Chris Haft is a reporter for MLB.com. Read his blog, Haft-Baked Ideas, and follow him on Twitter at @sfgiantsbeat. This story was not subject to the approval of Major League Baseball or its clubs.
THE TWENTY-FOUR SURVIVING MEMBERS OF THE NY GIANTS
■Joey Amalfitano 1954-55 B:1/23/1934
■Johnny Antonelli 1954-57 B: 4/12/1930
■Jackie Brandt 1956 B: 4/28/1934
■Ed Bressoud 1956-57 B: 5/2/1932
■Pete Burnside 1955, 1957 B: 7/2/1930
■Foster Castleman 1954-57 B: 1/1/1931
■Gil Coan 1955 B: 5/18/1922
■Ray Crone 1957 B: 8/7/1931
■Joe Garagiola 1954 B: 2/12/1926
■Billy Gardner 1954-55 B: 7/19/1927
■Harvey Gentry 1954 B: 5/27/1926
■Monte Irvin 1949-55 B: 2/25/1919
■Joe Margoneri 1956-57 B: 1/13/1930
■Willie Mays 1951-52, 1954-57 B: 5/6/1931
■Windy McCall 1954-57 B: 7/18/1925
■Mike McCormick 1956-57 B: 9/28/1938
■Ron Samford 1954 B: 2/28/1930
■Red Schoendienst 1956-57 B: 2/2/1923
■Daryl Spencer 1952-53, 1956-57 B: 7/13/1929
■Wayne Terwilliger 1955-56 B: 6/27/1925
■Ozzie Virgil 1956-57 B: 5/17/1933
■Bill White 1956 B: 1/28/1934
■Al Worthington 1953-54, 1956-57 B: 2/5/1929
■Roy Wright 1956 B: 9/26/1933
Monte Irvin is the oldest living member of the New York Giants (95), while Mike McCormick is the youngest at 76.
SAN FRANCISCO GIANTS ANNOUNCE PLANS FOR UPCOMING SAN FRANCISCO GIANTS 2014 WORLD CHAMPIONSHIP TROPHY TOUR PRESENTED BY BANK OF AMERICA TOUR BEGINS ON JANUARY 7TH AND CONCLUDES ON OPENING DAY IN SAN FRANCISCO, APRIL 13TH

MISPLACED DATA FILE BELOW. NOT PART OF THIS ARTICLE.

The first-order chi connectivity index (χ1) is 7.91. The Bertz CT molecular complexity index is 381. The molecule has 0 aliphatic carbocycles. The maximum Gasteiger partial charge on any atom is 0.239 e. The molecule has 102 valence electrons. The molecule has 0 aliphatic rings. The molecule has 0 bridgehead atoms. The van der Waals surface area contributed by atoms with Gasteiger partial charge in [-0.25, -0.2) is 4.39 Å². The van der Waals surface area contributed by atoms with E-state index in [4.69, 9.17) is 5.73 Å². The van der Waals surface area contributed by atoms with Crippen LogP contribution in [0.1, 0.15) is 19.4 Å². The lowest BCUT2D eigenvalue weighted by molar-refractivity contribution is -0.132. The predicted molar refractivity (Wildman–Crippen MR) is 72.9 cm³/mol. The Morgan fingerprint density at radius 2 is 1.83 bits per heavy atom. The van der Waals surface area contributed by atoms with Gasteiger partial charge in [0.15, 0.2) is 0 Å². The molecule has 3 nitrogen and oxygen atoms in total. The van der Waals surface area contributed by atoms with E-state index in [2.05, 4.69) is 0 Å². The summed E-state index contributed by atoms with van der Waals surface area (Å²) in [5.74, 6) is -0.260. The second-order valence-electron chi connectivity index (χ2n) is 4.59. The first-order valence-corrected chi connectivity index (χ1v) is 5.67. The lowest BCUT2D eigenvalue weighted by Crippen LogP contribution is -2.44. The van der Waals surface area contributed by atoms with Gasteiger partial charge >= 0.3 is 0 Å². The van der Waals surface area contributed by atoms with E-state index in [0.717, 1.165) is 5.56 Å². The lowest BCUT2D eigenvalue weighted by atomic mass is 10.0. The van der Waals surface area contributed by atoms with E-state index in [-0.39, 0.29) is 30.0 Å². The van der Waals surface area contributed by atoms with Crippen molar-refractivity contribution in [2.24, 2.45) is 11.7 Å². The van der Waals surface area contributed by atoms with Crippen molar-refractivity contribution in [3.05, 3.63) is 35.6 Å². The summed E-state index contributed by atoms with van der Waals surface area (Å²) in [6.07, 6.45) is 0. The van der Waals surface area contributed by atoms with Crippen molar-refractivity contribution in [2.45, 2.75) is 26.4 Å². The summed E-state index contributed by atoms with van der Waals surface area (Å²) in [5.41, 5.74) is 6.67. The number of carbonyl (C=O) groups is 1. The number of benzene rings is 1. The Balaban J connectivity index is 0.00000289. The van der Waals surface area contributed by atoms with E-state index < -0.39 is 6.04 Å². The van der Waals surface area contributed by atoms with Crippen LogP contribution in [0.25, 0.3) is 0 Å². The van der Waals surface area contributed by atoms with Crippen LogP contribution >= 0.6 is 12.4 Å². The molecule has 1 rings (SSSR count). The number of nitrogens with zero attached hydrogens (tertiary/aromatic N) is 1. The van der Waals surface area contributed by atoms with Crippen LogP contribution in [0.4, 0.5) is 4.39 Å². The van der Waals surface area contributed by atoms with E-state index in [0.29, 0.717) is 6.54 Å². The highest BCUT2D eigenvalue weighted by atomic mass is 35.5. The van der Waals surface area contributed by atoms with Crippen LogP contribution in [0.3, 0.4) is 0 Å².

The San Francisco Giants announced today that they will take all three of their World Championship Trophies (2010, 2012 and 2014) on public tour beginning in early January of 2015.
This will be the third public trophy tour held in the past five years. The focus of the San Francisco Giants World Championship Trophy Tour presented by Bank of America is to share the trophies with Giants fans in Junior Giants communities throughout northern and central California, Oregon and Nevada.
Junior Giants is the flagship program of the Giants Community Fund, which serves more than 22,000 boys and girls in 87 underserved communities throughout northern and central California and southern Oregon. It is a free and non-competitive baseball program that has served as a model for MLB youth initiatives. Using baseball as the hook, Junior Giants provides opportunities for children to learn the meaning of leadership, teamwork, confidence and integrity, as well as the importance of education, health and bullying prevention.
“We saw in 2012 how powerful it was for us to create a trophy tour which not only allowed us to connect with our fans, but also with the more than 22,000 kids who participate in our Junior Giants baseball program. It’s an honor to have the opportunity to do so again,” said Larry Baer, Giants president and chief executive officer.
In partnership with their Junior Giants Leagues, the Giants will offer public viewing opportunities in the following cities throughout the months of January, February and March. Fans will have the chance to have their photo taken with the trophies and to support the Junior Giants in their community. Continue reading